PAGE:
2 - Qatar Critical Care Conference Proceedings
  • ISSN: 0253-8253
  • EISSN: 2227-0426


Catecholamines are an integral component of the host stress response and usually increase appropriately at times of need. Unfortunately, in severe and prolonged critical illness, they can contribute to significant harm with unwanted biological effects on cardiac function, inflammatory, immune, metabolic, and coagulation pathways1. A good example is Takotsubo (‘stress’) cardiomyopathy where heart failure ensues after an emotional stress resulting in extremely high levels of circulating catecholamines, considerably above that seen in a significant myocardial infarction2.

Unwittingly, we are likely contributing to catecholamine toxicity in our management of the critically ill septic patient through use of exogenous catecholamine therapies which carry the same detrimental effects as endogenous catecholamines1,3. Catecholamines are currently recommended first-line agents for septic shock, and are used in an attempt to overcome the vascular hyporeactivity and myocardial depression associated with sepsis. Use of higher doses of catecholamines is however associated with worse outcomes4. This is usually ascribed to the patient's underlying illness severity and an iatrogenic contribution is not considered – but perhaps should be.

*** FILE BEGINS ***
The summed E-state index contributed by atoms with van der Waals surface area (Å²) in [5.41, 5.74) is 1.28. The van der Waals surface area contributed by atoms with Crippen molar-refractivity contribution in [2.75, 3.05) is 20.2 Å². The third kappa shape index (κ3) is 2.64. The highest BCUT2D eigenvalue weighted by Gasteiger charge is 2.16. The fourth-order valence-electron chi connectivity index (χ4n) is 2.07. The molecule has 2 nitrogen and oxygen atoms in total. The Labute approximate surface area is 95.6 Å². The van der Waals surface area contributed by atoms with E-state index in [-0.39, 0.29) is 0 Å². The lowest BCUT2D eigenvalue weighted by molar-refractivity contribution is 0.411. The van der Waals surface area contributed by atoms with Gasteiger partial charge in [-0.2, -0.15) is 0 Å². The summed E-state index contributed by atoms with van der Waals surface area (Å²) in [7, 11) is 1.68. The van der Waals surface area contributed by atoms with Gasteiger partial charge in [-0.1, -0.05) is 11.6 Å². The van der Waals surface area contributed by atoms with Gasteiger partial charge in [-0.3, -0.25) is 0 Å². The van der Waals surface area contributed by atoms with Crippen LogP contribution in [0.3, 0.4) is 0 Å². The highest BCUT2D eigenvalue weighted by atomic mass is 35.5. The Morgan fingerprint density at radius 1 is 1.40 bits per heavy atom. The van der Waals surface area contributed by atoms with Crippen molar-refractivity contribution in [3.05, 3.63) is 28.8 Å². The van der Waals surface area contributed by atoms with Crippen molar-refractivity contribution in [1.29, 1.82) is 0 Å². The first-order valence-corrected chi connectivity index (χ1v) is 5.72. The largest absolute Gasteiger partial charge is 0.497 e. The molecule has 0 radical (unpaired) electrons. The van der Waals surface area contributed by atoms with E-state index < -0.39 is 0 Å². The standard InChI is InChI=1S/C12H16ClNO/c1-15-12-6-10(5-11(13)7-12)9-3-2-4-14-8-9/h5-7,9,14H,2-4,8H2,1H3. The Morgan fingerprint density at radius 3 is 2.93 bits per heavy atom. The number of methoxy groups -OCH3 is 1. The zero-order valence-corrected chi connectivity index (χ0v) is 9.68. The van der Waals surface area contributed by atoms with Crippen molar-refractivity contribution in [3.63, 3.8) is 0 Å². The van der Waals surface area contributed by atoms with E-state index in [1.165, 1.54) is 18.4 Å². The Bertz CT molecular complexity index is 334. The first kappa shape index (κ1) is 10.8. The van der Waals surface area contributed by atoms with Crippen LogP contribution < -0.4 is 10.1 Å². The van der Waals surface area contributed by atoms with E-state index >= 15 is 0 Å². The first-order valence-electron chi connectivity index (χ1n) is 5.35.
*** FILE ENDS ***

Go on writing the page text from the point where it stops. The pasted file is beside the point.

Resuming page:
Beta-blockers have multiple actions, on cardiac function and beyond. They reduce cardiac work through negative inotropic and chronotropic effects. Importantly, through slowing an excessive heart rate, both systolic and diastolic ventricular function are improved. They also act on adrenergic receptor responsiveness, enhancing the activity of catecholamines and allowing reductions in dose to achieve the same haemodynamic effect. Outside the heart, they improve vascular tone, enhance metabolic efficiency, and have anti-inflammatory effects and anti-thrombotic activity.

The first use of beta-blockade in sepsis goes back nearly 50 years with successful use in some patients in refractory shock. In the last decade an increasing number of observational studies and a few single-centre randomised controlled trials have shown both safety and improved outcomes5. These reflect findings in animal models of sepsis where various mechanisms were demonstrated including protective effects on the heart, anti-inflammatory actions and preservation of the gut barrier5.

Clearly, the patient needs to be adequately fluid-resuscitated and stabilised before commencing beta-blockers. Ideally, the use of a short-acting agent such as esmolol or landiolol allows easy titration, or cessation, of the infusion should hypotension or excess bradycardia occur with the unwanted effects wearing off within minutes. The largest study to date by Morelli et al., randomised 154 septic shock patients to receive either placebo or esmolol to reduce heart rate to 80-95 bpm. This was successfully achieved with no increase in complication rates compared to placebo. Importantly, there were also benefits in terms of earlier recovery of renal function, cessation of norepinephrine infusion, lower troponin levels (indicative of less cardiac damage), and improved survival rates. These encouraging findings need to be repeated in multicentre settings and two studies (one UK-based “STRESS-L”, one in 4 European countries) are currently ongoing.


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  • Article Type: Conference Abstract
Keyword(s): beta-blockers and sepsis
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